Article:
The difficulty of African art provenance
Provenance, from the French provenir, “to come from”, refers to the chronology of the ownership, custody or location of a historical object. The term was originally mostly used in relation to works of art. A real problem arises in African (Sub-Saharan) art. Its origins are almost always obscure unless one knows the person who made a tribal acquisition and even then, the artwork may have been with the tribe for years or generations. Tribes do not often keep records of the creator of a work, the owner(s) or the year that the work was created.
Traditional African artists are/were often devoid of commercial interest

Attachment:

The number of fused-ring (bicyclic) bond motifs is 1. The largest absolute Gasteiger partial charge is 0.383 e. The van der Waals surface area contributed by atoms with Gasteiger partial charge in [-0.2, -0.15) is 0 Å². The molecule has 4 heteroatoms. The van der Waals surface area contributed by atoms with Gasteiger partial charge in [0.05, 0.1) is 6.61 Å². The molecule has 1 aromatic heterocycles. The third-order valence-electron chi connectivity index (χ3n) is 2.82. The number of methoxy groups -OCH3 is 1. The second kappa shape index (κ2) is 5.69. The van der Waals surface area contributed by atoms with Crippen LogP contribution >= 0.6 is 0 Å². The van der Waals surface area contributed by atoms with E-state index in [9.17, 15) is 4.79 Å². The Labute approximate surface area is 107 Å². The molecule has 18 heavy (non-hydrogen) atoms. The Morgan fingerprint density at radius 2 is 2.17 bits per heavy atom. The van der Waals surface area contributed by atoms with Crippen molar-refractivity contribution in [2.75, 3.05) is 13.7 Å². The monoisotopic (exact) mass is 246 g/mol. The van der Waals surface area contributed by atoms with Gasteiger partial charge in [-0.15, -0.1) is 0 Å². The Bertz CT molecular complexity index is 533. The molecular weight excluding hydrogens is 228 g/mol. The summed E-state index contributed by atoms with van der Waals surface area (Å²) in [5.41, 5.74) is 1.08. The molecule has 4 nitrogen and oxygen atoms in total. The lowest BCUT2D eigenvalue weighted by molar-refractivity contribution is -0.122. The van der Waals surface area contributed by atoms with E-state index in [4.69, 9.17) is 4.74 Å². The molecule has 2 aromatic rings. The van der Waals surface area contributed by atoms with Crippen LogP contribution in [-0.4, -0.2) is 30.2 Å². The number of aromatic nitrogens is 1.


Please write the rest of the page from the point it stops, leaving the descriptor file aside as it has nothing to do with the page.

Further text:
Many traditional artwork pieces are often made without commercial intent. The artist is not seeking recognition or accreditation which is why most artworks are not signed, or dated. Traditional art pieces are often not created for public display purposes. Sometimes several artists may have been involved in creating one piece. Some tribes may also be nomadic and can move from one country to another making it difficult to locate or pin down. Also, countries as we know them today with their present borders were not around a few hundred years back. At best, scientific dating methods can help give an approximate year and certain stylistic features can help trace a region or country.